News+and+politics religion philosophy the cynic librarian: Walzer on Iraq and Just War

Sunday, August 20, 2006

Walzer on Iraq and Just War

Michael walzer is an eminent "just war" theorist, as well as a prominent historian and philosopher. His recent essay on Iraq and just war theory is a welcome reqorking of the fallacies behind the decision to go to war with Iraq. Walzer also offers a framework for the future, if the civil war in Iraq ever subsides. ...

On the notion of regime change as the basis for going to war, Walzer writes:

So Iraq was not similar to the German or Japanese or the (hypothetical) Rwandan case: the war was not a response to aggression or a humanitarian intervention. Its cause was not (as in 1991) an actual Iraqi attack on a neighboring state or even an imminent threat of attack; nor was it an actual, ongoing massacre. The cause was regime change, directly—which means that the U.S. government was arguing for a significant expansion of the doctrine of jus ad bellum. The existence of an aggressive and murderous regime, it claimed, was a legitimate occasion for war, even if the regime was not actually engaged in aggression or mass murder. In more familiar terms, this was an argument for preventive war, but the reason for the preventive attack wasn’t the standard perception of a dangerous shift in the balance of power that would soon leave “us” helpless against “them.” It was a radically new perception of an evil regime.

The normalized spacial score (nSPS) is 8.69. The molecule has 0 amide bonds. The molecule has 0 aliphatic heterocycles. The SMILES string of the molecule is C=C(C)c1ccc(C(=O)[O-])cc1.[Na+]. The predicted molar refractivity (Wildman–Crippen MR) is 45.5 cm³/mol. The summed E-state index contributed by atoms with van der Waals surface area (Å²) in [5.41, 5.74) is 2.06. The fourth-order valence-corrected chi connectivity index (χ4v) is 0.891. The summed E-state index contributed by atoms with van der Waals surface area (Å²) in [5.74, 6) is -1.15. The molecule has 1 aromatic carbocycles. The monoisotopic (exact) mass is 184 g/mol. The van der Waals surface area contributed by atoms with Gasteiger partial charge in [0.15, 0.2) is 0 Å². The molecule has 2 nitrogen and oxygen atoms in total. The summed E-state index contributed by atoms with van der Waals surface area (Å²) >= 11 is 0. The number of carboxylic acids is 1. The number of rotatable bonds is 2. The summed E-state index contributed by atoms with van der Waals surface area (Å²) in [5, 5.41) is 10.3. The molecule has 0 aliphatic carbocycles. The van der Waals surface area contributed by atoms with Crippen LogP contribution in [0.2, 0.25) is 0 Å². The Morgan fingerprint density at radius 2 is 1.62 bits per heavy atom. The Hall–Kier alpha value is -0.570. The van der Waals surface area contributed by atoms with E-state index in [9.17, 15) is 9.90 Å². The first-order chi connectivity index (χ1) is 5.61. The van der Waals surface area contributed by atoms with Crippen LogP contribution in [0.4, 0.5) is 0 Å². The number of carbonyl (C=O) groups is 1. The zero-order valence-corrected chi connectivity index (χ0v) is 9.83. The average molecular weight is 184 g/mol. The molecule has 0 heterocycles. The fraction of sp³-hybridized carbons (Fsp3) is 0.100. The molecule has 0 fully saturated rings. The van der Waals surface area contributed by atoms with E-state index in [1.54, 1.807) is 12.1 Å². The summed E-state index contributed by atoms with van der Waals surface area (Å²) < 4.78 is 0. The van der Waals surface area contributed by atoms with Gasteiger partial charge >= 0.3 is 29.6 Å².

No comments: